Figure 15 shows an improved low-drift version of the JFET voltmeter. Q1 and Q2 are wired as a differential amplifier, so any drift occurring on one side of the circuit is automatically countered by a similar drift on the other side, and good stability is obtained. The circuit uses the ‘bridge’ principle, with Q1-R5 forming one side of the bridge and Q2-R6 forming the other. Q1 and Q2 should ideally be a matched pair of JFETs, with IDSS values matched within 10%. The circuit is set up in the same way as that of Figure 14.
|FIGURE 16. VLF astable multivibrator.|
|FIGURE 17. Voltage-controlled amplifier/attenuator.|
To conclude this month’s article, Figures 16 to 19 show a miscellaneous collection of useful JFET circuits. The Figure 16 design is that of a very-low-frequency (VLF) astable or free-running multivibrator; its on and off periods are controlled by C1-R4 and C2-R3, and R3 and R4 can have values up to 10M.
With the values shown, the circuit cycles at a rate of once per 20 seconds, i.e., at a frequency of 0.05Hz; start button S1 must be held closed for at least one second to initiate the astable action.
Figure 17 shows — in basic form — how a JFET and a 741 op-amp can be used to make a voltage-controlled amplifier/attenuator. The op-amp is used in the inverting mode, with its voltage gain set by the R2/R3 ratio, and R1 and the JFET are used as a voltage-controlled input attenuator.
When a large negative control voltage is fed to Q1 gate, the JFET acts like a near-infinite resistance and causes zero signal attenuation, so the circuit gives high overall gain but, when the gate bias is zero, the FET acts like a low resistance and causes heavy signal attenuation, so the circuit gives an overall signal loss.
Intermediate values of signal attenuation and overall gain or loss can be obtained by varying the control voltage value.
|FIGURE 18. Constant-volume amplifier.|
Figure 18 shows how this voltage-controlled attenuator technique can be used to make a ‘constant volume’ amplifier that produces an output signal level change of only 7.5dB when the input signal level is varied over a 40dB range (from 3mV to 300mV RMS).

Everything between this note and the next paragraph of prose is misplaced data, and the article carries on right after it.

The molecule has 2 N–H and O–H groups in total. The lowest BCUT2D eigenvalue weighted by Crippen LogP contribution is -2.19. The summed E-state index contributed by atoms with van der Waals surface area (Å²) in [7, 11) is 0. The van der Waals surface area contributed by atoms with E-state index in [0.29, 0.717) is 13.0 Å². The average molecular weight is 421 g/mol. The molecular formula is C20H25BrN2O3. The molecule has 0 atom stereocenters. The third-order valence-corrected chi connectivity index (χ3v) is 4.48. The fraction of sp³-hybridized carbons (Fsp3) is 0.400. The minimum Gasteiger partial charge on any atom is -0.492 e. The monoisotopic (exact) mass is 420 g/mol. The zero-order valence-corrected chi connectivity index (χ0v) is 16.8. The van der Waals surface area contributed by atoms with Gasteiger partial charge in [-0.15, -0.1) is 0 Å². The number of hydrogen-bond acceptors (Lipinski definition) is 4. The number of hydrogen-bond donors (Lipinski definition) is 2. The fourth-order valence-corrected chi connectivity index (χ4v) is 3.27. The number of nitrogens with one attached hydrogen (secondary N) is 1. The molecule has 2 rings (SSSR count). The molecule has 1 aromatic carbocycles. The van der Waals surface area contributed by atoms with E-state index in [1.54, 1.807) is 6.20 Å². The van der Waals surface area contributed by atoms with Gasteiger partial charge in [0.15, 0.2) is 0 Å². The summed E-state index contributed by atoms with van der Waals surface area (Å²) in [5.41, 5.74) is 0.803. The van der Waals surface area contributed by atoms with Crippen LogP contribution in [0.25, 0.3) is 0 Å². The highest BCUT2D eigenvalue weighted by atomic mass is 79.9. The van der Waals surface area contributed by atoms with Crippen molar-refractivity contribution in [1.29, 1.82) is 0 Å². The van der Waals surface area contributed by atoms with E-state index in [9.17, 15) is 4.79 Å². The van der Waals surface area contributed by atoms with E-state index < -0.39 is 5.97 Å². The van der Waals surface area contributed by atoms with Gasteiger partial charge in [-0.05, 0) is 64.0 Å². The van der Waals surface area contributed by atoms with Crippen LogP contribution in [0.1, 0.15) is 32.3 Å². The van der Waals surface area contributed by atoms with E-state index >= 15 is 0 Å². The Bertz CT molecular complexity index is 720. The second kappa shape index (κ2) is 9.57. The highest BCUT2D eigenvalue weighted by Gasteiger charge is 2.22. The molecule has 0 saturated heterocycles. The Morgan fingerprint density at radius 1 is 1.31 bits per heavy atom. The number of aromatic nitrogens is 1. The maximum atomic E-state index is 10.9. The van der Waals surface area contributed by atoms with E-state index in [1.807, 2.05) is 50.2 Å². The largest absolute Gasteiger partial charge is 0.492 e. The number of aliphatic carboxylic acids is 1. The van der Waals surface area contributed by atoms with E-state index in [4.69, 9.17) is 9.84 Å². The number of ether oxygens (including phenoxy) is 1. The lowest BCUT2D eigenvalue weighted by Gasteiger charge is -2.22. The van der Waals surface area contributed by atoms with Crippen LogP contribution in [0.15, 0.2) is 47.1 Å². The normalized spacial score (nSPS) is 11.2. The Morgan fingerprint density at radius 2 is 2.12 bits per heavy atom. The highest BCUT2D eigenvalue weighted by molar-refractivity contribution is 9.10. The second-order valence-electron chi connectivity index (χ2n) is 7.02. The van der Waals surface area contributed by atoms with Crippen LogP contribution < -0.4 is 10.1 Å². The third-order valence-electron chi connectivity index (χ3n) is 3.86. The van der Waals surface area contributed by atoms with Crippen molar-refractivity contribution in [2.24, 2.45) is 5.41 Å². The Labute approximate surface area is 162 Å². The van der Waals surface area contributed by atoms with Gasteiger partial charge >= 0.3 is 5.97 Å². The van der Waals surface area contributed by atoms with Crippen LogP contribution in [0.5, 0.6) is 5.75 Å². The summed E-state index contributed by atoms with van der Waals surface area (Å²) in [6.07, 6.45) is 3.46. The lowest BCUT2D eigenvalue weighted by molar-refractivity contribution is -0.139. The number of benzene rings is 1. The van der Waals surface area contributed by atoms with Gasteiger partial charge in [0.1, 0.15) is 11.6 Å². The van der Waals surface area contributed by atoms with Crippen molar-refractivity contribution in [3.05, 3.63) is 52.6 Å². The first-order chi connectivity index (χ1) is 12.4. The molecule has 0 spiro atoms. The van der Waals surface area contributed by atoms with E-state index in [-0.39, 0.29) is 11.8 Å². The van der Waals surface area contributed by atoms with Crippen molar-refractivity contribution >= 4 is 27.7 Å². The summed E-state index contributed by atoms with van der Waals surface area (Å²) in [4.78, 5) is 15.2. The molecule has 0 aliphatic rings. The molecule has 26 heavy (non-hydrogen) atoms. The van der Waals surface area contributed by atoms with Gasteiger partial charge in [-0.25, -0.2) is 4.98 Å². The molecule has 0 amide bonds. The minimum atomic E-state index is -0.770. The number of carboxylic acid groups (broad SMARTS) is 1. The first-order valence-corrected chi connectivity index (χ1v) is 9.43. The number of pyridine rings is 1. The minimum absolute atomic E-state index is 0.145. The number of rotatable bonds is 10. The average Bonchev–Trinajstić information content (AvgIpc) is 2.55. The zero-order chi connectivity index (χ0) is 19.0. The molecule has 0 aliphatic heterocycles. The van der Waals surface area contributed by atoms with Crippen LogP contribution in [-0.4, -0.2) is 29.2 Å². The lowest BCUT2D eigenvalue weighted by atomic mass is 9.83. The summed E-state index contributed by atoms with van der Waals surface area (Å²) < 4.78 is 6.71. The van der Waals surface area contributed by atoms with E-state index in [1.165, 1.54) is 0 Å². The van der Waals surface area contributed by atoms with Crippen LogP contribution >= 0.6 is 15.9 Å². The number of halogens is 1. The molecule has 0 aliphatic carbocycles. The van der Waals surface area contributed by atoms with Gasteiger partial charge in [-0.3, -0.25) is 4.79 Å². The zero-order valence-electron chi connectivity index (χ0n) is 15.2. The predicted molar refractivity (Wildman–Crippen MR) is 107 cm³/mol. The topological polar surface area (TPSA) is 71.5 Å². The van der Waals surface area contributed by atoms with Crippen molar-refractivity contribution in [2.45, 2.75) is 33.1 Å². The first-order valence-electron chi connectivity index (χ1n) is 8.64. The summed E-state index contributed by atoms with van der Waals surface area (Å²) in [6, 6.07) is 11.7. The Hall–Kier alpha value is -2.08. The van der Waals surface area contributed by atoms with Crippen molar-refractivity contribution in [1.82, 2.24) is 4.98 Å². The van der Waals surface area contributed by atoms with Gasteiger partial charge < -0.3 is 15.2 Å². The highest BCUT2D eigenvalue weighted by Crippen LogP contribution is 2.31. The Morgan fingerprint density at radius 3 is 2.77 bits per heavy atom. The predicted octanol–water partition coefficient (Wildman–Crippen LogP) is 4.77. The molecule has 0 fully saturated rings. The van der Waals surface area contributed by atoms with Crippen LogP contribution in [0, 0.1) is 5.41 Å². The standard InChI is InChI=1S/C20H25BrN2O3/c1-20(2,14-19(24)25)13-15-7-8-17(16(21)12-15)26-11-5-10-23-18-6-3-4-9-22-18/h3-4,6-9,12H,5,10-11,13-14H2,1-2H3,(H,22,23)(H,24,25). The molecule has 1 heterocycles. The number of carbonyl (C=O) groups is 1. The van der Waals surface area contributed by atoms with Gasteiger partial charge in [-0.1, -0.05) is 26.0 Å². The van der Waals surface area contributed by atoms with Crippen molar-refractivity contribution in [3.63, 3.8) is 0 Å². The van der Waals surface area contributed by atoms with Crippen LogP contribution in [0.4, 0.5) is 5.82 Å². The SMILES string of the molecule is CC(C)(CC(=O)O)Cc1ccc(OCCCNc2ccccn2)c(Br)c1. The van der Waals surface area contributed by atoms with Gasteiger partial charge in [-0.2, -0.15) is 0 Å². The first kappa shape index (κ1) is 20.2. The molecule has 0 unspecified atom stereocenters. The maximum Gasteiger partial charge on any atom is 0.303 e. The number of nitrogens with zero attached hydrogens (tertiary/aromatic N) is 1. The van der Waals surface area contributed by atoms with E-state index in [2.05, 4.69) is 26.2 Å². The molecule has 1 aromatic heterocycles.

The circuit can accept input signal levels up to a maximum of 500mV RMS Q1 and R4 are wired in series to form a voltage-controlled attenuator that controls the input signal level to common emitter amplifier Q2, which has its output buffered via emitter follower Q3.
Q3’s output is used to generate (via C5-R9-D1-D2-C4-R5) a DC control voltage that is fed back to Q1’s gate, thus forming a DC negative-feedback loop that automatically adjusts the overall voltage gain so that the output signal level tends to remain constant as the input signal level is varied, as follows.
When a very small input signal is applied to the circuit, Q3’s output signal is also small, so negligible DC control voltage is fed to Q1’s gate; Q1 thus acts as a low resistance under this condition, so almost the full input signal is applied to Q2 base, and the circuit gives high overall gain.
When a large input signal is applied to the circuit, Q3’s output signal tends to be large, so a large DC negative control voltage is fed to Q1’s gate; Q1 thus acts as a high resistance under this condition, so only a small part of the input signal is fed to Q2’s base, and the circuit gives low overall gain.
Thus, the output level stays fairly constant over a wide range of input signal levels; this characteristic is useful in cassette recorders, intercoms, and telephone amplifiers, etc.
|FIGURE 19. DC-to-AC converter or ‘chopper’ circuit.|
Finally, Figure 19 shows a JFET used to make a DC-to-AC converter or ‘chopper’ that produces a squarewave output with a peak amplitude equal to that of the DC input voltage.
In this case, Q1 acts like an electronic switch that is wired in series with R1 and is gated on and off at a 1kHz rate via the Q2-Q3 astable circuit, thus giving the DC-to-AC conversion. Note that Q1’s gate-drive signal amplitude can be varied via RV1; if too large a drive is used, Q1’s gate-to-source junction starts to avalanche, causing a small spike voltage to break through the drain and give an output even when no DC input is present.
To prevent this, connect a DC input and then trim RV1 until the output is just on the verge of decreasing; once set up in this way, the circuit can be reliably used to chop voltages as small as a fraction of a millivolt. NV
FET (Field-Effect Transistor) basics. (Part 1 of 4)
Practical JFET circuits. (Part 2 of 4)
Practical MOSFET and CMOS circuits. (Part 3 of 4)